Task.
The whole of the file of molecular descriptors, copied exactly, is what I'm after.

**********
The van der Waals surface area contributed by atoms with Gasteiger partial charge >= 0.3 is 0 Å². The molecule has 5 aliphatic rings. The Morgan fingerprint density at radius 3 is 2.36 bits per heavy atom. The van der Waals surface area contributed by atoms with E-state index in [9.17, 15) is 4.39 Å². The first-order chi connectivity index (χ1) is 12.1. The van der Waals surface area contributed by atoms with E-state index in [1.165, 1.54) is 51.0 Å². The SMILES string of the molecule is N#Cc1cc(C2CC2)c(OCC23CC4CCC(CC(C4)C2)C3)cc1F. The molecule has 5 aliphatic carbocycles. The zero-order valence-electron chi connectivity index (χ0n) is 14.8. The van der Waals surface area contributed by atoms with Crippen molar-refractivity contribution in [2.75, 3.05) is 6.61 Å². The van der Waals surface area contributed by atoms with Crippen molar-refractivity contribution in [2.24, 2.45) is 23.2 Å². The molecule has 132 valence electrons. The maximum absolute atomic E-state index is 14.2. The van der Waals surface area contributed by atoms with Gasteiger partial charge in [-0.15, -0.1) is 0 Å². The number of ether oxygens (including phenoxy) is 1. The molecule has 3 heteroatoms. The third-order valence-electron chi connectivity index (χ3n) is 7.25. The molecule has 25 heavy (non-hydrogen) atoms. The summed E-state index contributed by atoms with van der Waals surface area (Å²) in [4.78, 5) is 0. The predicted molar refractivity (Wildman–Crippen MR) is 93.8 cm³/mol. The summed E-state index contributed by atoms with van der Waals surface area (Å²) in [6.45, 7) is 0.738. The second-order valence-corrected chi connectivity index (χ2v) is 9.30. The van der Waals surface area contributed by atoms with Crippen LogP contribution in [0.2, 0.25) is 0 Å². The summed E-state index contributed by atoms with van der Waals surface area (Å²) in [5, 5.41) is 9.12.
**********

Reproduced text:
The van der Waals surface area contributed by atoms with Gasteiger partial charge >= 0.3 is 0 Å². The molecule has 5 aliphatic rings. The Morgan fingerprint density at radius 3 is 2.36 bits per heavy atom. The van der Waals surface area contributed by atoms with E-state index in [9.17, 15) is 4.39 Å². The first-order chi connectivity index (χ1) is 12.1. The van der Waals surface area contributed by atoms with E-state index in [1.165, 1.54) is 51.0 Å². The SMILES string of the molecule is N#Cc1cc(C2CC2)c(OCC23CC4CCC(CC(C4)C2)C3)cc1F. The molecule has 5 aliphatic carbocycles. The zero-order valence-electron chi connectivity index (χ0n) is 14.8. The van der Waals surface area contributed by atoms with Crippen molar-refractivity contribution in [2.75, 3.05) is 6.61 Å². The van der Waals surface area contributed by atoms with Crippen molar-refractivity contribution in [2.24, 2.45) is 23.2 Å². The molecule has 132 valence electrons. The maximum absolute atomic E-state index is 14.2. The van der Waals surface area contributed by atoms with Gasteiger partial charge in [-0.15, -0.1) is 0 Å². The number of ether oxygens (including phenoxy) is 1. The molecule has 3 heteroatoms. The third-order valence-electron chi connectivity index (χ3n) is 7.25. The molecule has 25 heavy (non-hydrogen) atoms. The summed E-state index contributed by atoms with van der Waals surface area (Å²) in [4.78, 5) is 0. The predicted molar refractivity (Wildman–Crippen MR) is 93.8 cm³/mol. The summed E-state index contributed by atoms with van der Waals surface area (Å²) in [6.45, 7) is 0.738. The second-order valence-corrected chi connectivity index (χ2v) is 9.30. The van der Waals surface area contributed by atoms with Crippen LogP contribution in [0.2, 0.25) is 0 Å². The summed E-state index contributed by atoms with van der Waals surface area (Å²) in [5, 5.41) is 9.12.